The Owl House, a new animated Disney show, recommended for kids age 7 and older, is a "horror comedy" that promotes witchcraft, demons, and the occult, and has been condemned by family organizations such as One Million Moms and Tradition, Family and Property (TFP).
"Tell Disney: Stop Promoting Witchcraft to Children," said TFP Vice President John Horvat in an e-mail about the program and his organization's petition that calls on Disney to cancel the series.
One Million Moms, a division of the American Family Association, issued a "warning for parents," and added that Owl House "introduces kids to a world of demons, witches, and sorcery while inundating their young minds with secular worldviews that reflect the current culture."
"The Owl House focuses on a girl who discovers a 'demon world,' where she learns demonology and witchcraft with a sorceress in order to become a witch!" said Horvat.
Disney itself explains the show, “The series follows self-assured teenage girl Luz, who discovers a portal to another realm where humans are not well-liked, and she must disguise herself in order to fit in at witch school.”
Luz discovers the portal to demon world on "Boiling Isles" by disobeying her mother's instructions to go to Reality Check Camp. So, at the start, Luz moves into the occult realm by first breaking the fourth commandment. At the end of the first episode, Luz lies to her mother about where she is.
Once on Boiling Isles, depicted by a skull with horns on its head, Luz falls in love with the occult world and decides to become a witch, casting spells, flying on magic sticks, and communicating with demons.
Luz lives in the Owl House with the "king of demons," named "King." On the Boiling Isles, Luz studies to become a witch under the direction of Edeline, or "Eda," the Owl Lady, a powerful witch who was cursed and who must drink an elixir every day.
There is an occult school on the Boiling Isles called Hexside Academy. A hex, by definition, is a magic spell of curse. Some of the characters at Hexside Academy include "Amity Blight," who is an abomination expert, and "Willow," who does plant magic.
The first episode of The Owl House was entitled, "A Lying Witch and a Warden," which may be a take on C.S. Lewis's pro-Christian novel, "The Lion, the Witch and the Wardrobe." The second episode was entitled, "Witches Before Wizards," apparently a sinister take on ladies before gentlemen.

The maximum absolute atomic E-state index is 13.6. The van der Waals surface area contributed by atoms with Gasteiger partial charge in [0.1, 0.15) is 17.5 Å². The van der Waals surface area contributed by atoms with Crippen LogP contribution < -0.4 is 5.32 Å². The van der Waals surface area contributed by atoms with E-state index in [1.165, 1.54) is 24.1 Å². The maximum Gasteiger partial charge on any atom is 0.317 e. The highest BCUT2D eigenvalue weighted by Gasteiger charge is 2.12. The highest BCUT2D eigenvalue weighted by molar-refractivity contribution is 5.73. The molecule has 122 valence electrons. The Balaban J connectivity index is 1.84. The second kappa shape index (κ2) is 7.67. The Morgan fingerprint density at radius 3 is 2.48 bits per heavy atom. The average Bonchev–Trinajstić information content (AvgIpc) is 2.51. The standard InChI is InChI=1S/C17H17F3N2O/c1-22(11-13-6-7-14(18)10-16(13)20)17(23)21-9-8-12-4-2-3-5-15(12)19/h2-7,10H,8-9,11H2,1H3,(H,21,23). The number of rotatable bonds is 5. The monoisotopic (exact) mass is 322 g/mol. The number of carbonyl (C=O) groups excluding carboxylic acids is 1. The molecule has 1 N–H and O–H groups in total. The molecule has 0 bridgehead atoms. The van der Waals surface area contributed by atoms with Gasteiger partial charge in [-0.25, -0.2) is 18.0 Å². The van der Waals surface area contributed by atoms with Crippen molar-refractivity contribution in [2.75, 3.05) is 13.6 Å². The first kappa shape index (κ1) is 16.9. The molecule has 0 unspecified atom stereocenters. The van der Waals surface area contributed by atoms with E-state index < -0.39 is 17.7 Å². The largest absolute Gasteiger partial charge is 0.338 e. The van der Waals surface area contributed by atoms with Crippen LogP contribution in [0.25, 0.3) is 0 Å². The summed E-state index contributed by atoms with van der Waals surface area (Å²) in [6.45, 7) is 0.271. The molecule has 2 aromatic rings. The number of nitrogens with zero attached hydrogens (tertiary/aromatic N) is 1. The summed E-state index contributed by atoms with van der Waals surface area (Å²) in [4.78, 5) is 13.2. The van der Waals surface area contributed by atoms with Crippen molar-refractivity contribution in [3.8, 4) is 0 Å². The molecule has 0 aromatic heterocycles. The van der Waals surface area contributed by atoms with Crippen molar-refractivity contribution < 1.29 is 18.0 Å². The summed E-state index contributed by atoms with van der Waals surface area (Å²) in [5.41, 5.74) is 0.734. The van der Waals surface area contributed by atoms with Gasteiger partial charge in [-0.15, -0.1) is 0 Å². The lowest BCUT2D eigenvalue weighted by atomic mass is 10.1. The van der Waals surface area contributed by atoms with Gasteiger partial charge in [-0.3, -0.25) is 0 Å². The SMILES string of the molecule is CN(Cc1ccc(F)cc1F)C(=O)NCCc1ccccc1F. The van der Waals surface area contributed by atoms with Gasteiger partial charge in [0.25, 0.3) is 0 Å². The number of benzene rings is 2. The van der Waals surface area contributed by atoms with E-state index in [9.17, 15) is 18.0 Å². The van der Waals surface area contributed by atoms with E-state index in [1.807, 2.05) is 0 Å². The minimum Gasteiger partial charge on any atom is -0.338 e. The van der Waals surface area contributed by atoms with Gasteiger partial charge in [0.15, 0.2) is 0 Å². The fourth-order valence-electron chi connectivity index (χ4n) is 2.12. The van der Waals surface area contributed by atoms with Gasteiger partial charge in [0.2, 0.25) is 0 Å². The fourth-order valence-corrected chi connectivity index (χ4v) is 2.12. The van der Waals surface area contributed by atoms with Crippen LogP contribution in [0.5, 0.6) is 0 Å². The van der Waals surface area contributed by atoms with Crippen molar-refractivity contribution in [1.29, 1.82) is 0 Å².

The third episode is entitled, "I Was a Teenage Abomination," which may be a take on "I Was a Teenage Werewolf," a movie from 1957. The word abomination, however, is not a word that seems common to kids' animated programming.
Abomination by definition means "something regarded with disgust or hatred." In the Bible, sins such as sodomy and gay marriage are viewed as abominations. (Leviticus 18:22 - Thou shalt not lie with mankind, as with womankind: it [is] abomination.)
Apparently, Disney wants young kids to become curious about these abominations.
The Owl House was created by Dana Terrace, who spent "eight years growing up in Catholic school," reported Newsweek.
The visual design of the show, according to Disney, was inspired by some European painters, especially Hieronymus Bosch, "who was best known for his surrealistic depictions of Hell."
"I was exorcising some demons by working from them," Terrace told Newsweek.
Owl House artist Ricky Cometa, according to Newsweek, said, "When Dana first approached me, she said that 'we're trying to make this demon realm a part of Disney,' which is something I didn't think would happen. We really wanted to make this demon realm feel like home, and just had to figure out how to do it."
"It's a demon world, so we can do whatever we want," Terrace said. She added that the "names of demons and witches [are] thrown in to add depth," to the kids' show, reported Newsweek. "The writers room for the show is full of books on witchcraft, witches and spells to take inspiration from." (Emphasis added.)
Throughout the program, the scenes are filled with occult symbols and tools, including skulls, dripping candles, fangs, devil horns, pointy demonic ears, magic wands, potions, books of spells, etc., -- even Luz's hoodie has horns.
"The rise in demonology for children is truly shocking," said John Horvat. "It is bad enough that there are children's books and school clubs that promote Satanism. Now the demonic is in one's own living room, promoting occult ideas to impressionable children and breaking down the barriers of horror for the evil and horrendous."
"The first episode is more than enough for most Christian families to realize that The Owl House, created by Dana Terrace, is not a cute, funny show – rather an extremely dangerous one," said One Million Moms.
"The show makes light of Hell and the dangers of the demonic realm," said the organization. "Even the previews and commercials include such content that makes it difficult for families who watch Disney Channel to avoid the evil content completely."
The Owl House has been renewed for a second season.
Two obvious questions are, 1) Why is Disney promoting the occult and demonic to children? and 2) Who is in charge of Disney that would allow this evil?